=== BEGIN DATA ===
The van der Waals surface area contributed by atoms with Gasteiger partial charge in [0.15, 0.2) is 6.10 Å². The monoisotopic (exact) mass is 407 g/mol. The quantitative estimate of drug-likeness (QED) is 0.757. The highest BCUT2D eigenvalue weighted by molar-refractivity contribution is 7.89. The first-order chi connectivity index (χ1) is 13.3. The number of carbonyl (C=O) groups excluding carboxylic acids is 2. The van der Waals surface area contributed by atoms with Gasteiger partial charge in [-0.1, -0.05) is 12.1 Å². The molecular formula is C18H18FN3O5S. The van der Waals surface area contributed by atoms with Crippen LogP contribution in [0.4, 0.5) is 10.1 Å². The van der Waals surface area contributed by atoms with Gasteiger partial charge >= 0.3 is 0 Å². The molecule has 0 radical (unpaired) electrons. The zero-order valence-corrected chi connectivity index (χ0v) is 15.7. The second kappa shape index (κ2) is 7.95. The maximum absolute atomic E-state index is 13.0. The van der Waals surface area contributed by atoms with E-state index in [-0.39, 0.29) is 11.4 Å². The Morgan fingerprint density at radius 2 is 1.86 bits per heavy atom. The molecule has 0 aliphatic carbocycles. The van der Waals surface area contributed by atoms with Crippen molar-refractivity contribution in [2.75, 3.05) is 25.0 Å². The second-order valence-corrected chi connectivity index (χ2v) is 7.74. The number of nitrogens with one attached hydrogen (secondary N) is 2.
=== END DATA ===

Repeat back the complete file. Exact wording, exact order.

The van der Waals surface area contributed by atoms with Gasteiger partial charge in [0.15, 0.2) is 6.10 Å². The monoisotopic (exact) mass is 407 g/mol. The quantitative estimate of drug-likeness (QED) is 0.757. The highest BCUT2D eigenvalue weighted by molar-refractivity contribution is 7.89. The first-order chi connectivity index (χ1) is 13.3. The number of carbonyl (C=O) groups excluding carboxylic acids is 2. The van der Waals surface area contributed by atoms with Gasteiger partial charge in [-0.1, -0.05) is 12.1 Å². The molecular formula is C18H18FN3O5S. The van der Waals surface area contributed by atoms with Crippen LogP contribution in [0.4, 0.5) is 10.1 Å². The van der Waals surface area contributed by atoms with Gasteiger partial charge >= 0.3 is 0 Å². The molecule has 0 radical (unpaired) electrons. The zero-order valence-corrected chi connectivity index (χ0v) is 15.7. The second kappa shape index (κ2) is 7.95. The maximum absolute atomic E-state index is 13.0. The van der Waals surface area contributed by atoms with E-state index in [-0.39, 0.29) is 11.4 Å². The Morgan fingerprint density at radius 2 is 1.86 bits per heavy atom. The molecule has 0 aliphatic carbocycles. The van der Waals surface area contributed by atoms with Crippen molar-refractivity contribution in [2.75, 3.05) is 25.0 Å². The second-order valence-corrected chi connectivity index (χ2v) is 7.74. The number of nitrogens with one attached hydrogen (secondary N) is 2.